Friday, May 15, 2009, 12:26 PM

The Privacy Bulletin - May 15, 2009

In the News
European Commission Issues Formal Recommendation Regarding RFID Technology: On May 12, 2009, the European Commission adopted a set of formal recommendations regarding the protection of sensitive information associated with RFID devices. The recommendations are designed to ensure that manufacturers and designers of RFID technologies respect European consumers' fundamental right to privacy. The recommendations require retailers to deactivate RFID technology at the point of sale unless the consumer opts to keep the tag active and include a list of consumer education and awareness initiatives regarding RFID technology.

Claims Dismissed Against Grocery Store in Civil Data Breach Suit: On May 14, 2009 the United States District Court for the District of Maine dismissed all but one claim against grocery store chain Hannaford for its alleged failure to adequately protect sensitive consumer information and to timely notify affected customers. The Court reasoned that without any actual or substantial loss of property the affected consumers could not claim damages.

FTC Testifies Before House Subcommittee on Efforts to Protect Consumers of Financial Services: On May 12, 2009, the Federal Trade Commission (FTC) testified before the House Energy and Commerce Subcommittee on Commerce, Trade and Consumer Protection in a oversight hearing examining consumer credit issues. The FTC testimony highlighted its increase in law enforcement efforts to protect consumers from unfair or deceptive practices. The FTC also endorsed the proposed Consumer Credit and Debt Protection Act, that would permit the FTC to issues rules prohibiting or restricting unfair or deceptive practices relating to consumer credit/debit services.

FTC Testifies Before House Subcommittee on Data Security Over Peer-to-Peer Networks: On May 6, 2009, the Federal Trade Commission (FTC) testified before the House Energy and Commerce Subcommittee on Commerce, Trade and Consumer Protection in a hearing examining the sharing of consumer information over peer-to-peer networks. Specifically, the FTC supported HR 2221, a bill requiring companies to establish reasonable security policies and procedures and to notify customers when a data breach affects them. The FTC also made two additional recommendations: (1) that the legislation be amended to cover data stored on paper (in addition to electronic data); and (2) certain provisions concerning obligations of information brokers should address specific harms consumers face when brokers sell their information.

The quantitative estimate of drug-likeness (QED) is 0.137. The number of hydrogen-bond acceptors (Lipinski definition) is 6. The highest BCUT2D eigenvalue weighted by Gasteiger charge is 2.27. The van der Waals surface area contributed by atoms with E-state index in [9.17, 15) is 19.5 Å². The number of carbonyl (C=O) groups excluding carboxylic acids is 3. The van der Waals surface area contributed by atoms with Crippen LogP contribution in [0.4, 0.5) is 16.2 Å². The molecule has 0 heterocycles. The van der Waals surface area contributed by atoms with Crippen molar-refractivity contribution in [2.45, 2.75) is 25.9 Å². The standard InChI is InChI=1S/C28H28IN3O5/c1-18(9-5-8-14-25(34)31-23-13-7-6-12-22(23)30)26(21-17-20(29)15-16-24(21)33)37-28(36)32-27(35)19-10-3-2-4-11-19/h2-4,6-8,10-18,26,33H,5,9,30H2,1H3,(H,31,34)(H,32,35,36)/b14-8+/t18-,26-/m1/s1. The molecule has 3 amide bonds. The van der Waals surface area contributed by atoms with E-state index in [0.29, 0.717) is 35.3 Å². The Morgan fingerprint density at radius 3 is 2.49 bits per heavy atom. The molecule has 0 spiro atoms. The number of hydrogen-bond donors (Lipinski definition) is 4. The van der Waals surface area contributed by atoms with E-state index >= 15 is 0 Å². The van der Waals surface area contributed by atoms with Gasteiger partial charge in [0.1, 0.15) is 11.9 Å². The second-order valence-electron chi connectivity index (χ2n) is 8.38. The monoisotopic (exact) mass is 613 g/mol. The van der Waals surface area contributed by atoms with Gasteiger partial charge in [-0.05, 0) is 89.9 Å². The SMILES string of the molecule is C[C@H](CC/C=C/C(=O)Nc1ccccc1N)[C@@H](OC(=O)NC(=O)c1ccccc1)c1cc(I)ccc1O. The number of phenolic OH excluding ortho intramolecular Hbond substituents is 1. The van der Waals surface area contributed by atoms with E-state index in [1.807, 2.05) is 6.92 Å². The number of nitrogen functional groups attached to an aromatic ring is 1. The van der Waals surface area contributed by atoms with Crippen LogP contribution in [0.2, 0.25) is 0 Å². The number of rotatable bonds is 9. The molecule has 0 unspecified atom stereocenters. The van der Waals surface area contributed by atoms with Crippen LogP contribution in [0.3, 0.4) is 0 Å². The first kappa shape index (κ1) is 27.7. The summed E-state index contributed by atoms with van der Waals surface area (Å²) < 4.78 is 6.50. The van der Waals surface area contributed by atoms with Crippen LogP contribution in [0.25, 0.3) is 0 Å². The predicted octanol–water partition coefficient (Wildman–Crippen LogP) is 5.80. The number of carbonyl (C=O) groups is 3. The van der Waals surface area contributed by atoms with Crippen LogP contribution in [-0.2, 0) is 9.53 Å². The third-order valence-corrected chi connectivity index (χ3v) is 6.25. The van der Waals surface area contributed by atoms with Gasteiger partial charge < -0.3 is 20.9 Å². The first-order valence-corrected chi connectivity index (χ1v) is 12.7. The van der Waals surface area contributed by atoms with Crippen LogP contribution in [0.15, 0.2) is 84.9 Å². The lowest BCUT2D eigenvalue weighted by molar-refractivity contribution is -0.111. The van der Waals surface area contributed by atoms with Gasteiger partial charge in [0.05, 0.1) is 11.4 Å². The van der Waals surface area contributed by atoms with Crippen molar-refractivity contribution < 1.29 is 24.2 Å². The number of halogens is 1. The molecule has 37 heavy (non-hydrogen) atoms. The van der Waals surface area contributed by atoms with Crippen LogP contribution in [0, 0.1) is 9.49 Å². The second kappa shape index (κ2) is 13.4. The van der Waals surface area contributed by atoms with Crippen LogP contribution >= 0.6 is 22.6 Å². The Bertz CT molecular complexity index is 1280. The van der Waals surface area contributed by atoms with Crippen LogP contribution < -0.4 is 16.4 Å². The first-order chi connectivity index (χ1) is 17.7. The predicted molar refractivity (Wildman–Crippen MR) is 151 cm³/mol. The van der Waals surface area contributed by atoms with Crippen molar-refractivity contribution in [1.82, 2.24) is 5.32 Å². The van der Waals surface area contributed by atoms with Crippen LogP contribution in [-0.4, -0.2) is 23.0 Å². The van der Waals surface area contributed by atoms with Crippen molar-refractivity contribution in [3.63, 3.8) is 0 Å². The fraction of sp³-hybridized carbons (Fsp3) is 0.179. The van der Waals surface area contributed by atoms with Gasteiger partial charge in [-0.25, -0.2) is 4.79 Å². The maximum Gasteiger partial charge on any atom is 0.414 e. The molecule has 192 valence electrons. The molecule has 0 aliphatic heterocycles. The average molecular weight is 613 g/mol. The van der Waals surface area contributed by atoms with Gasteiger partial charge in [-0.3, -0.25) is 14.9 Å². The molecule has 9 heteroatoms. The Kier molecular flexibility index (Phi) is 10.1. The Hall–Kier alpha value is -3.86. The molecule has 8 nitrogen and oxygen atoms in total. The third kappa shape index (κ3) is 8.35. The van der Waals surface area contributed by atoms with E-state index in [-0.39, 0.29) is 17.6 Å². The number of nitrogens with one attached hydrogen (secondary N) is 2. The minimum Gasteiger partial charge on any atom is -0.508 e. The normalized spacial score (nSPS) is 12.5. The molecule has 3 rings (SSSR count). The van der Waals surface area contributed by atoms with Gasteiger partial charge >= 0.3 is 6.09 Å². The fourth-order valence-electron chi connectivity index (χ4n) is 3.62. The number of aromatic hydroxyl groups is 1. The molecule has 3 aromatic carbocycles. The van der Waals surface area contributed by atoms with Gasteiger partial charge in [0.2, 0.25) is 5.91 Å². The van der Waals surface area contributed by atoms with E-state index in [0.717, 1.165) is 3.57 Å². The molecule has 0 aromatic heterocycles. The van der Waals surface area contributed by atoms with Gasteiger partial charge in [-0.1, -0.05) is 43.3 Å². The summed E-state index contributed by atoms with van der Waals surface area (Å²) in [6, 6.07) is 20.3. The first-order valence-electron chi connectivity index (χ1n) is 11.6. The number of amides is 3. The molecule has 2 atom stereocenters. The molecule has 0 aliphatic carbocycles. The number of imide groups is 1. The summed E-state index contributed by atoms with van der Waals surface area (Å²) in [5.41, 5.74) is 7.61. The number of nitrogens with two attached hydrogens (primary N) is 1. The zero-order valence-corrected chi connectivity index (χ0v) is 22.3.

TD Ameritrade Settles Data Theft Class Action Suit: On May 11, 2009, a judge for the United States District Court for the Northern District of California approved a settlement agreement of a class-action lawsuit over the theft of client contact information from online brokerage firm, TD Ameritrade Holding Corporation. Any person who provided an email address to Ameritrade prior to September 14, 2007 could benefit from the suit. The plaintiffs complained because they received unsolicited email advertisement regarding stocks. Thus far only class counsel has received monetary compensation.

Berkeley Students Data Breached: On May 8, 2009, the University of California at Berkeley notified current and former students that its computer system was hacked in early April and records from the school’s health center dating back to 1999 was stolen. The social security numbers, health insurance information, immunization history and treating physicians of nearly 160,000 people was compromised.

LexisNexis Warns Customers of Possible Data Breach: On May 1, 2009, LexisNexis, an online information service, informed nearly 32,000 customers that their personally identifiable information may have been accessed impermissibly in a credit card fraud scheme. Personally identifiable information was accessed between 2004 and 2007 and was used to set up fake credit cards.

Upcoming Events
Wednesdays with Winston - A "brown bag" lunchtime series focused on the issues of online safety and privacy. Join the Family Online Safety Institute (FOSI) and Womble Carlyle to learn what's happening in online safety at the Federal Communications Commission. June 24, 2009, 12:00-1:30 pm at Womble Carlyle's Washington, DC office. Winston the Bulldog will provide the drinks and desserts! If you have any questions or would like to register, please contact Katie Tedrow.

Privacy and Data Protection Team
The attorneys in Womble Carlyle's Privacy and Data Protection Team provide a wide array of privacy services to clients. We work with clients to assess their privacy and data security obligations, and then develop a compliance plan and controls to meet their needs. This includes privacy and security assessments; drafting and reviewing policies and procedures; training employees; managing privacy risks in contracts and mergers and acquisitions; and providing dedicated staffing for client privacy projects and ongoing privacy management. Our team does not operate in a vacuum—our goal is to help clients avoid pitfalls in privacy and data protection so they can focus on their core business. We also assist clients when privacy protections do not work by helping clients address security breaches. The firm also assists clients regarding monitoring and affecting privacy and data protection legislation and regulations. Should the need arise, we aggressively represent our clients in litigation and in agency or law enforcement matters.


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